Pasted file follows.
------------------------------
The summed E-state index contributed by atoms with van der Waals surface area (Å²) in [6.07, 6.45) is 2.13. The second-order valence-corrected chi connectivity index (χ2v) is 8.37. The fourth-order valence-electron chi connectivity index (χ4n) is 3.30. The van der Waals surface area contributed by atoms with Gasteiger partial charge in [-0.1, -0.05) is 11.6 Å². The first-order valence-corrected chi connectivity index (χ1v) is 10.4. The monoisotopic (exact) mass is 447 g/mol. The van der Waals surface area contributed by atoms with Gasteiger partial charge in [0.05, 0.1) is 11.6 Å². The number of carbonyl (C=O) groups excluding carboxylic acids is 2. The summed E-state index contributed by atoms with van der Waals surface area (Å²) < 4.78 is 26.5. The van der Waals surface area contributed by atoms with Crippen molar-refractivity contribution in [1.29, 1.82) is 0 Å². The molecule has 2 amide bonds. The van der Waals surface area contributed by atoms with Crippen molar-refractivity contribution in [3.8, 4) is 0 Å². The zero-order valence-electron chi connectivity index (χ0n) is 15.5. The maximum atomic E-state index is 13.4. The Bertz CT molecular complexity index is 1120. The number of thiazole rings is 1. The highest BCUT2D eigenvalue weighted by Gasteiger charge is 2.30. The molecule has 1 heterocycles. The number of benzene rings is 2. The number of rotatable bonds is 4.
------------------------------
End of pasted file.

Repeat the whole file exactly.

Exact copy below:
The summed E-state index contributed by atoms with van der Waals surface area (Å²) in [6.07, 6.45) is 2.13. The second-order valence-corrected chi connectivity index (χ2v) is 8.37. The fourth-order valence-electron chi connectivity index (χ4n) is 3.30. The van der Waals surface area contributed by atoms with Gasteiger partial charge in [-0.1, -0.05) is 11.6 Å². The first-order valence-corrected chi connectivity index (χ1v) is 10.4. The monoisotopic (exact) mass is 447 g/mol. The van der Waals surface area contributed by atoms with Gasteiger partial charge in [0.05, 0.1) is 11.6 Å². The number of carbonyl (C=O) groups excluding carboxylic acids is 2. The summed E-state index contributed by atoms with van der Waals surface area (Å²) < 4.78 is 26.5. The van der Waals surface area contributed by atoms with Crippen molar-refractivity contribution in [1.29, 1.82) is 0 Å². The molecule has 2 amide bonds. The van der Waals surface area contributed by atoms with Crippen molar-refractivity contribution in [3.8, 4) is 0 Å². The zero-order valence-electron chi connectivity index (χ0n) is 15.5. The maximum atomic E-state index is 13.4. The Bertz CT molecular complexity index is 1120. The number of thiazole rings is 1. The highest BCUT2D eigenvalue weighted by Gasteiger charge is 2.30. The molecule has 1 heterocycles. The number of benzene rings is 2. The number of rotatable bonds is 4.